Electron Dynamics is now part of Covesion

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What are your credentials / past work experience that make you suited to your role in the company?

I have been at Covesion and Stratophase, the original company spun out of Southampton University, my entire career. My Master’s degree was in Physics with Optoelectronics and I then moved to Southampton for my PhD researching Periodically Poled Lithium Niobate (PPLN) and adhesive free bonding.

In 1997 when I started my PhD PPLN was still a relatively new technology. People had made PPLN crystals and produced scientific reports but there wasn’t really any mainstream manufacture.  During my PhD we took on a few contracts to make one-off crystals for people. I paid my way through my doctorate by running the university’s dicing and polishing labs in the evenings and weekends.

Stratophase was founded in 2003 as a company of two parts, one side was involved with biochemical monitoring and then our team, who were the first to really commercialise the manufacture of PPLN crystals. We standardised production, the look of the crystal, we had stock items while still offering a custom crystal solution to those customers that wanted it.

I went back to Southampton University full-time for a year in 2008 focusing on making MgO: PPLN Crystals, which is now our core material. MgO: PPLN crystals are more stable at lower temperatures, more efficient and better at generating wavelengths.

At the same time the decision was made that Stratophase would continue as a biochemical monitoring company. Covesion was founded in 2009 to concentrate on PPLN. I went to work at Covesion for 5 years on secondment from the university. At the beginning of I was involved with everything. I designed the original logo, I worked out the chartered accounts, I swept the floors, I locked the doors, I made the coffee and whatever it took to kind of get everything running. You just pitched in. Covesion is a life’s work.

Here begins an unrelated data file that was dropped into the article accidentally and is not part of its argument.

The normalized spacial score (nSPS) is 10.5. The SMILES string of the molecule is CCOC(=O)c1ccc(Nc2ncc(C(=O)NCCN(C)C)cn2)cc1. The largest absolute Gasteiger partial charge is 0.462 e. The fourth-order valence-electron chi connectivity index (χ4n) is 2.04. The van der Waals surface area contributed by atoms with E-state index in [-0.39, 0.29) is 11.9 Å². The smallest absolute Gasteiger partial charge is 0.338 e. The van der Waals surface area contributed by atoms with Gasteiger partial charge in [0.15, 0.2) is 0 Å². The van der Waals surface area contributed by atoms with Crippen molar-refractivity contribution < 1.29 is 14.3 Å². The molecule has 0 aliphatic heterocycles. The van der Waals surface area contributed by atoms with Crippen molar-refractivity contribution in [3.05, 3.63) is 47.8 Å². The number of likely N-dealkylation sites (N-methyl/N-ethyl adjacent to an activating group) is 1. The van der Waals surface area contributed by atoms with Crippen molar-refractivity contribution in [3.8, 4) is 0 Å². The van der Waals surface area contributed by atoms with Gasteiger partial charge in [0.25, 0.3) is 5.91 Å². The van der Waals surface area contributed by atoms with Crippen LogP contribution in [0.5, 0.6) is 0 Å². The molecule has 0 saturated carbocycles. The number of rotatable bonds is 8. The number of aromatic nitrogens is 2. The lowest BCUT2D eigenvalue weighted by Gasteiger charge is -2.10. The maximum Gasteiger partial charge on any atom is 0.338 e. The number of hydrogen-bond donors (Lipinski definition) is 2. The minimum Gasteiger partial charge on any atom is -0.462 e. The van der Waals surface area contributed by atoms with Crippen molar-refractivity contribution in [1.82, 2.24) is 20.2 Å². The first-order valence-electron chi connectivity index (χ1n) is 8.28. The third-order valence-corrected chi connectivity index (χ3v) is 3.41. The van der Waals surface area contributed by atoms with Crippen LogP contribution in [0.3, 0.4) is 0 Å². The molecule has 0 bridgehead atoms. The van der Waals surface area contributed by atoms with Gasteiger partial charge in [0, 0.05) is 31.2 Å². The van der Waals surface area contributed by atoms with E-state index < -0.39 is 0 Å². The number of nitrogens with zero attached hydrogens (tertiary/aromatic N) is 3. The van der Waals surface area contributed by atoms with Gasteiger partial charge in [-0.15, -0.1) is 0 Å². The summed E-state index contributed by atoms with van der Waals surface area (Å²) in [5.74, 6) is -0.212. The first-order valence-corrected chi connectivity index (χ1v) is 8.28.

In 2014 we started looking at the waveguides so I stepped back to university again researching waveguides while continuing as CTO of Covesion. 2014 was also the year where the interest and potential in the quantum technology field began. Research showed that there are other, very specific wavelengths that people needed, for example very specific blue wavelengths to be able to make light work with quantum systems.

I mean the other big thing I do is bring in big projects. We know our market, we talk to academics, researchers, industry to find out what they want, what they are working on and how we can help. It’s a case of saying we are going to do something and doing it, we don’t over-promise; we don’t under-promise either. I like to think I’ve got a reputation for delivering on it.

We are a great mix of people at Covesion, I’m the delivery guy, on the ground kind of nuts and bolts kind of this stuff ‘we have been asked for this which has to completed in this timeframe but how do you actually deliver it and be certain it will work? For anything we make my first consideration is: who’s going to want to use it? Is it useful?  There are big things ahead for Covesion and I can see that my role will be to vet what other people are doing, my experience with the product and company gives me that knowhow.

What is your favourite part of your job?

I like to take responsibility for things, I like to make sure things are right. I suppose I am not your standard academic, One of the things I enjoy the most is making things.